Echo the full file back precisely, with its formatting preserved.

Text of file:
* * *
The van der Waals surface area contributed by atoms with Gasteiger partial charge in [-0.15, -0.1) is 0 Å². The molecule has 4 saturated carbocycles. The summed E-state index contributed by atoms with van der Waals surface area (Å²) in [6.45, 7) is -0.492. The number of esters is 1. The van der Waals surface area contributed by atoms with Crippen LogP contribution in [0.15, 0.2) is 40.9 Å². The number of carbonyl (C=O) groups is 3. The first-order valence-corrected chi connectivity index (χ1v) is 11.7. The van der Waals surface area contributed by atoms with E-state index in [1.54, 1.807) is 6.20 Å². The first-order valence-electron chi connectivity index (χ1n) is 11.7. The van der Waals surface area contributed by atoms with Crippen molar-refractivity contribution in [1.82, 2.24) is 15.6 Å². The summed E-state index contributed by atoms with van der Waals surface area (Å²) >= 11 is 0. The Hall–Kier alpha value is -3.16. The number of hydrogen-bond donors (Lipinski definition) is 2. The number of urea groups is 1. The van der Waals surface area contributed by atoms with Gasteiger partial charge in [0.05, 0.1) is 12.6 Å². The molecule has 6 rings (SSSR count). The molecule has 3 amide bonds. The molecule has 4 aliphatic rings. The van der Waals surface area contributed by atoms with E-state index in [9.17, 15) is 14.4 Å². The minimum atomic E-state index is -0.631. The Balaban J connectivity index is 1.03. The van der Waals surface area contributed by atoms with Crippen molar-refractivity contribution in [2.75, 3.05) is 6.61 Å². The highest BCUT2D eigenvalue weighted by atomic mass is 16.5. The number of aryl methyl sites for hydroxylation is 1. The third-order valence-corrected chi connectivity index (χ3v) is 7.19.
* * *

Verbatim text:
The van der Waals surface area contributed by atoms with Gasteiger partial charge in [-0.15, -0.1) is 0 Å². The molecule has 4 saturated carbocycles. The summed E-state index contributed by atoms with van der Waals surface area (Å²) in [6.45, 7) is -0.492. The number of esters is 1. The van der Waals surface area contributed by atoms with Crippen LogP contribution in [0.15, 0.2) is 40.9 Å². The number of carbonyl (C=O) groups is 3. The first-order valence-corrected chi connectivity index (χ1v) is 11.7. The van der Waals surface area contributed by atoms with E-state index in [1.54, 1.807) is 6.20 Å². The first-order valence-electron chi connectivity index (χ1n) is 11.7. The van der Waals surface area contributed by atoms with Crippen molar-refractivity contribution in [1.82, 2.24) is 15.6 Å². The summed E-state index contributed by atoms with van der Waals surface area (Å²) >= 11 is 0. The Hall–Kier alpha value is -3.16. The number of hydrogen-bond donors (Lipinski definition) is 2. The number of urea groups is 1. The van der Waals surface area contributed by atoms with Gasteiger partial charge in [0.05, 0.1) is 12.6 Å². The molecule has 6 rings (SSSR count). The molecule has 3 amide bonds. The molecule has 4 aliphatic rings. The van der Waals surface area contributed by atoms with E-state index in [9.17, 15) is 14.4 Å². The minimum atomic E-state index is -0.631. The Balaban J connectivity index is 1.03. The van der Waals surface area contributed by atoms with Crippen molar-refractivity contribution in [2.75, 3.05) is 6.61 Å². The highest BCUT2D eigenvalue weighted by atomic mass is 16.5. The number of aryl methyl sites for hydroxylation is 1. The third-order valence-corrected chi connectivity index (χ3v) is 7.19.